Jill Scott represents the modern thinking woman’s evolved boho grit and dreams. Not one to buy into the fairy tales, she refuses to surrender the notion that life can be sweet—even as she throws down a gauntlet of how it is and how it’s gonna be over a patchwork of spoken word, lush balladry, hip-hop, funk and sleek grooves.
Scott opens with the in-the-moment “Blessed,” which is as much reportage and witness to her state of life as it is a string and percussion track that gently undulates beneath her boiled wool and sunshine alto flutter before leaning down thick. Moving directly into the Anthony Hamilton steadfast desire slice of R&B, this is a celebration of life’s sensual reality. But the opening pair of tracks also show Sun to be a celebration of life as it’s lived, not as it’s blinged at the club—too large, too grand, too inaccessible for most of us.
For a woman whose touchstones are as much bell hooks, Nozake Shange and Dana Bryant as Roberta Flack, Meshell Ndegeocello and Gil Scott-Heron, this is smart sisters-can-do-it-for-themselves-but-why-should-they-want-to? stuff. Whether it’s the women’s crescent power “Rolling Hills,” a chronicle of the potency of girl-parts; the spoken word “Womanifesto” or the saucy “Shame,” which features the commanding A Group on response vocals, a javelin-throw of a rap from Eve and the sanctified challenge to a man who’s “missing out on me,” it’s staunch stuff.
With Sippie Wallace frankness, Scott is willing to line it out in “Shame,” make the date prove he’s worthy on the supple soul of “Making You Wait” and serve up a coquette-ish Betty Boop sweep-out-the-ashes kiss-off over a jaunty ragtime piano/human beatbox rhythm track from Doug E. Fresh on “All Cried Out (Redux).”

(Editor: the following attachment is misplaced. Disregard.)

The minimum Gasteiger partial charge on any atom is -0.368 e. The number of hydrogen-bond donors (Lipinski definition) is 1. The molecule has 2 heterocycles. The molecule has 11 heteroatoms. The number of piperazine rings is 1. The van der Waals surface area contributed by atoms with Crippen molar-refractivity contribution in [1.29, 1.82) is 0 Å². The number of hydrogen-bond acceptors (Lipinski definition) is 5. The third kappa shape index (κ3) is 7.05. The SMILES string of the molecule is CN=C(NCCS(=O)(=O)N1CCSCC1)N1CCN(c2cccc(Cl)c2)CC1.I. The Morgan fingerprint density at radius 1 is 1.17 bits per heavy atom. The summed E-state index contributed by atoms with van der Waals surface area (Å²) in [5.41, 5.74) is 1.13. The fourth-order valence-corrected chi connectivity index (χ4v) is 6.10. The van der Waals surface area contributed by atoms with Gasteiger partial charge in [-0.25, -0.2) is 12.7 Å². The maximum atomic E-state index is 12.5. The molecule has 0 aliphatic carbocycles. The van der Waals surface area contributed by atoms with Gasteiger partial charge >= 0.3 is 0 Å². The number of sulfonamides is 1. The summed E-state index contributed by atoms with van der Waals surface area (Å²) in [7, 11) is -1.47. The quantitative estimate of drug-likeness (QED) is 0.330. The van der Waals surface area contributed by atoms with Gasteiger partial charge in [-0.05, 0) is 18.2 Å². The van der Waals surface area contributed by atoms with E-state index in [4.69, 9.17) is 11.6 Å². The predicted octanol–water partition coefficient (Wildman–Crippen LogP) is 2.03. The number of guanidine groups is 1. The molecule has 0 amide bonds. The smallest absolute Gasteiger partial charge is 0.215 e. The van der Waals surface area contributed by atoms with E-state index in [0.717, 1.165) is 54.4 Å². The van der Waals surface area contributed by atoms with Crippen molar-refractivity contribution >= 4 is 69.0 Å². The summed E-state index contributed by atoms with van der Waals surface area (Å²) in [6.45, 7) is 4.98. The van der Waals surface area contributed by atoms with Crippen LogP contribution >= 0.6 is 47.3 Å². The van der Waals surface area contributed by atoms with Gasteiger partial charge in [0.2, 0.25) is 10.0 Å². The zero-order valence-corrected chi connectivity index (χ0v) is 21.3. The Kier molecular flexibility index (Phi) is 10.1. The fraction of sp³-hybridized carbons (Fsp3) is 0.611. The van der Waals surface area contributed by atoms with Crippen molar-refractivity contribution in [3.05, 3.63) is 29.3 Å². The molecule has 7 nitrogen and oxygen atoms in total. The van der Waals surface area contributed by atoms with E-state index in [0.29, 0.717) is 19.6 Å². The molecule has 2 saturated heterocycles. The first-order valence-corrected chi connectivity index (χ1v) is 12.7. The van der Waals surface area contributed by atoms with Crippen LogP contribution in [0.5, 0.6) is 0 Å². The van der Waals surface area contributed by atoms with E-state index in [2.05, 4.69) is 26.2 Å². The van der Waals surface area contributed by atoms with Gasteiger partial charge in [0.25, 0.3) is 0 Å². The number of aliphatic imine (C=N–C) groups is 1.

And that’s the magic of The Light of the Sun—the always progressive Scott’s fifth project. Her dexterity in juxtaposing genres, infusing her swooping jazz-singing with near-gospel fervor, kittenish moans and shameless spoken exhortations is commanding. “Le BOOM Vent” calls out a lover who oversteps and stumbles without apology or flinching, just as her internal dialogue over the reality of being swept off one’s feet (“He’s kinda Don Cornelius to me”) versus the reality of what could be (“He could be cold-blooded with another woman behind another door”) to reflect the dynamics of dating in the real world.
So it is with Jill Scott. Eyes wide open, legs shut until the power of her womanhood is earned. Better than Sex In the City, this is sensuality from a woman whose love deserves to be won, expertly turned over a sampler of modern black music. Surrender to her, then let the layers envelope you.